New Arkansas Law Drastically Limits Civil Asset Forfeiture

The New American reported on a bill in Arkansas that would abolish civil asset forfeiture in “practically all cases” going into effect on July 24.

State Senator Bart Hester declared, “There shall be no civil judgment under this subchapter and no property shall be forfeited unless the person from whom the property is seized is convicted of a felony offense that [is] related to the property being seized and that permits the forfeiture of the property.”

This bill was unanimously approved in both houses of the Arkansas Legislature, with Governor Asa Hutchinson signing the bill into law in March. The new law stipulates that the state is barred from seizing a person’s property unless it has a criminal conviction in the first place.

Prior to the passage of this law, the state of Arkansas had made steps to withdraw from the federal program known as “equitable sharing.” Through equitable sharing, state and local police, and prosecutors could circumvent state restrictions on civil asset forfeiture by handing off cases to the federal government through the practice of “adoption.”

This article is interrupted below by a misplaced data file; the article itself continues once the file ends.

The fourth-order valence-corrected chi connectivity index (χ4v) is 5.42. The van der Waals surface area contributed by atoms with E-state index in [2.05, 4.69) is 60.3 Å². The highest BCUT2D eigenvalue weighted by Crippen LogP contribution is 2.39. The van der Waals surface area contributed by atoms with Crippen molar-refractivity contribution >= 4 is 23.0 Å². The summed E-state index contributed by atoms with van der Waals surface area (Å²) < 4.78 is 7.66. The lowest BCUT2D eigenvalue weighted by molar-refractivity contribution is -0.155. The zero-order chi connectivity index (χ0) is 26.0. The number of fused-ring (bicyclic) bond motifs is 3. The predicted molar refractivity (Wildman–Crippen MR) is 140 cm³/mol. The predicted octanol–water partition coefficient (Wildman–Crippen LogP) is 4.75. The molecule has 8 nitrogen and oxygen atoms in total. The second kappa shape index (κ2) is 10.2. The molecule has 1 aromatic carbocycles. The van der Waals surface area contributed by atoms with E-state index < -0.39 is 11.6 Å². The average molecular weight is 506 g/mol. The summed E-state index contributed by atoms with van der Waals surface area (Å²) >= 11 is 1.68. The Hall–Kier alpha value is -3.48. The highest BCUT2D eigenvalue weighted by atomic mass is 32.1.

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Former Attorney General Jeff Sessions was a big proponent of asset forfeiture under his watch. The U.S. Department of Justice would routinely “share” the asset forfeiture spoils with state and local law enforcement.

Asset forfeiture refers to a legal process in which law-enforcement agencies take assets from individuals they suspect of committing a crime, without even charging the owners of the property of a crime. In contrast, criminal asset forfeiture bestows the accused all the constitutional safeguards under criminal law. In essence, they must be found guilty beyond a reasonable doubt before any property is seized.

In response to this abhorrent legal practice, some states have passed laws to limit states’ practice of civil asset forfeiture. However, as mentioned before, conniving politicians will try to get around these laws by engaging in “equitable sharing” and cooperating with the federal government to seize property.

Under Arkansas’ new law, transferring property to the federal government is prohibited, except in the cases that it receives judicial approval.

Arkansas’ latest civil asset forfeiture reform shows that there is more promise at the state and local levels for these kinds of reforms.

Let’s hope more states follow in Arkansas’ footsteps.

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